Waco’s law enforcement has seen many a hoodlum since the days of the town’s founding in 1849. One of the most notorious was Clyde Barrow—half of the infamous gun-slinging duo Bonnie and Clyde.
On October 16, 1929, Waco police arrested Barrow in the company of two wanted men, William Turner and Frank Hardy, at the Roosevelt Hotel downtown. Barrow had been arrested once before in Waco, for attempted car theft in 1926, as a juvenile delinquent. According to some sources, he spent two days bawling in jail.
He managed to avoid serious jail time then, so he tried the waterworks again. Weeping before the chief of police, Hollis A. Barron, Barrow claimed Turner and Hardy had picked him up while hitchhiking and that he was unaware of their reputations. Turner and Hardy corroborated Barrow’s story of being an innocent bystander and the police released Barrow. Three months later in Dallas, twenty-year-old Barrow met and began a romance with nineteen-year-old Bonnie Parker, a married café waitress. Barrow held down a series of legitimate jobs while committing crimes in the late 1920s, and Chief Barron nabbed Barrow in connection with five car thefts and two burglaries in Waco in March 1930. While awaiting trial, Barrow and two others escaped from the McLennan County Jail, thanks to a gun smuggled in by Bonnie Parker. The prisoners got as far as Ohio before police recaptured them a week later, earning Barrow an additional fourteen-year sentence on top of previous charges.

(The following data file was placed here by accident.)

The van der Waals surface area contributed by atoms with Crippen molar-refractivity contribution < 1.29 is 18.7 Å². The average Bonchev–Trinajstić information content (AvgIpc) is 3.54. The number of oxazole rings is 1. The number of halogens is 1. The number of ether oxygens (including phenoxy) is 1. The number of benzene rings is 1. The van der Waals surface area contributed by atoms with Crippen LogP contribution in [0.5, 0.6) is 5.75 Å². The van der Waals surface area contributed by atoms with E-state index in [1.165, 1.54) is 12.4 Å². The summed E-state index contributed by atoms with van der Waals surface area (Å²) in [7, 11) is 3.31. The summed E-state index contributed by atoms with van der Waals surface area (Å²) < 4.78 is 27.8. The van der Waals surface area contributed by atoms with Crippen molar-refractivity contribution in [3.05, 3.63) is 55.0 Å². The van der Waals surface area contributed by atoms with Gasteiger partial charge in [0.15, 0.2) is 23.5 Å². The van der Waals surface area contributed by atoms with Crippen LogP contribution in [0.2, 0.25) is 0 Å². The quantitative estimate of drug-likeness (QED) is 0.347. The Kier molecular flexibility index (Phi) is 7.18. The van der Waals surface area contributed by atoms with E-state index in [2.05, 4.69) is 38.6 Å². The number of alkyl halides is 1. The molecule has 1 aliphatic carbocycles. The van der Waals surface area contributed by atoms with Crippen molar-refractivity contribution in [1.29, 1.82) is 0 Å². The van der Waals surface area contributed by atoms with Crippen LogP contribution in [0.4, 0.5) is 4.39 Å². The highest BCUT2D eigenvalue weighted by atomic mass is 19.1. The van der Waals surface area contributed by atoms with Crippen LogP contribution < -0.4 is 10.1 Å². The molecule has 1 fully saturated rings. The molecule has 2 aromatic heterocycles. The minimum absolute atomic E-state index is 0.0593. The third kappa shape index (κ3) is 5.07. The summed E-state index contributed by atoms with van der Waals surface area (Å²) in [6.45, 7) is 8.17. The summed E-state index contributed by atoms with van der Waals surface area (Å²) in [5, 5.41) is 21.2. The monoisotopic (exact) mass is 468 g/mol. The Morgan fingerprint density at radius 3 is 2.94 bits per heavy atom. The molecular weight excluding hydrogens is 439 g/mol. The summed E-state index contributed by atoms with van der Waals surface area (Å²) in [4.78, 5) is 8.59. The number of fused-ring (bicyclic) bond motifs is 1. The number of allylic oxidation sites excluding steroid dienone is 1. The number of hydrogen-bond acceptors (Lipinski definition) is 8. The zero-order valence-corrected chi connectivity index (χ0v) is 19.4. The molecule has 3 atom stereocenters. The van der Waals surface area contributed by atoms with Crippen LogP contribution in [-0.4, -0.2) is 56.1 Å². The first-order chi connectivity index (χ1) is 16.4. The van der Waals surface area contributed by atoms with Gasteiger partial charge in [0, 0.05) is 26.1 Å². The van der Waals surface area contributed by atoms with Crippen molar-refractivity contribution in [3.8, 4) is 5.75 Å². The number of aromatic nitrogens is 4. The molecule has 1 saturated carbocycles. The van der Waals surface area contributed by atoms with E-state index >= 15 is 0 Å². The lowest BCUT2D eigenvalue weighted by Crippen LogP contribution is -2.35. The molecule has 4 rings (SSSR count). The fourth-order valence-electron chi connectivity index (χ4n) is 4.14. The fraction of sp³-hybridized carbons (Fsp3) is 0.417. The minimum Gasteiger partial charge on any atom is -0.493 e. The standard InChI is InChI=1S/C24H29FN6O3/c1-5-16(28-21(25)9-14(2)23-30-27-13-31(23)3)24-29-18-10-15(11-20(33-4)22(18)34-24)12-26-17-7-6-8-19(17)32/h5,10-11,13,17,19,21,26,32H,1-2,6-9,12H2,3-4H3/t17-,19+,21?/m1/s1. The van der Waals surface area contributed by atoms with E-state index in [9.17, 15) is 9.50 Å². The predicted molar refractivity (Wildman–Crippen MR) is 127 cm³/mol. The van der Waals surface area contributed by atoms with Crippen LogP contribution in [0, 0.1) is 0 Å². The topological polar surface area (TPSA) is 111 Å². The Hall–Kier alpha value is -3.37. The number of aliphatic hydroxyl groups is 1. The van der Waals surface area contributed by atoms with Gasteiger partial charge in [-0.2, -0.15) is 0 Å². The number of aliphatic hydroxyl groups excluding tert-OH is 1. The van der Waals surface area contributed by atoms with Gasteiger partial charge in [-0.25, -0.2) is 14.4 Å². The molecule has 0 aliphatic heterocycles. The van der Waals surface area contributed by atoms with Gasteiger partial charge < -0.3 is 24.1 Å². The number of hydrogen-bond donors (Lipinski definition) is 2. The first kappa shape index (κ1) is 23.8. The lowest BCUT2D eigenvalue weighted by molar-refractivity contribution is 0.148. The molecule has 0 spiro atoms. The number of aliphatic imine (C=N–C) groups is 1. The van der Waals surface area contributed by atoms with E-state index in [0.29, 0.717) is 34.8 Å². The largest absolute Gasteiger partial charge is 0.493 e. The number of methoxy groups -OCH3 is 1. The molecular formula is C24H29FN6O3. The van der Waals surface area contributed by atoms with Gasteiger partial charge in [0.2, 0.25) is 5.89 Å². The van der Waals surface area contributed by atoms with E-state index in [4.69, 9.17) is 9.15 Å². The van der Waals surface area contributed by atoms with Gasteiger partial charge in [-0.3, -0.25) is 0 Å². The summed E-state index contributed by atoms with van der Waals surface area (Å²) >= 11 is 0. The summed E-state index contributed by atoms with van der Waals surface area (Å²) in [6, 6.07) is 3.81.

Following trial, Barrow was sent to Houston County’s Eastham Farm in the Texas Prison System. Desperate to avoid working in the cotton fields as was expected of prisoners, Barrow asked a fellow inmate to chop off two of his toes on his left foot during a work detail. Soon thereafter, Barrow’s mother, Cumie Barrow, started a sympathy campaign, leading Texas Governor Ross Sterling to grant his release in February of 1932.
For another two years, Bonnie and Clyde roamed free but hunted. They met their fate on May 23, 1934, in a hail of bullets from lawmen in an ambush near Sailes, Bienville Parish, Louisiana. In the years following their deaths, popular culture characterized Bonnie and Clyde as latter-day Robin Hoods, although later efforts portrayed the pair as rarely showing any signs of remorse or social conscience. Though the details of the exploits of Barrow and his partners remain hotly contested, it is clear that he faced some of the earliest challenges of his notorious career here in Waco.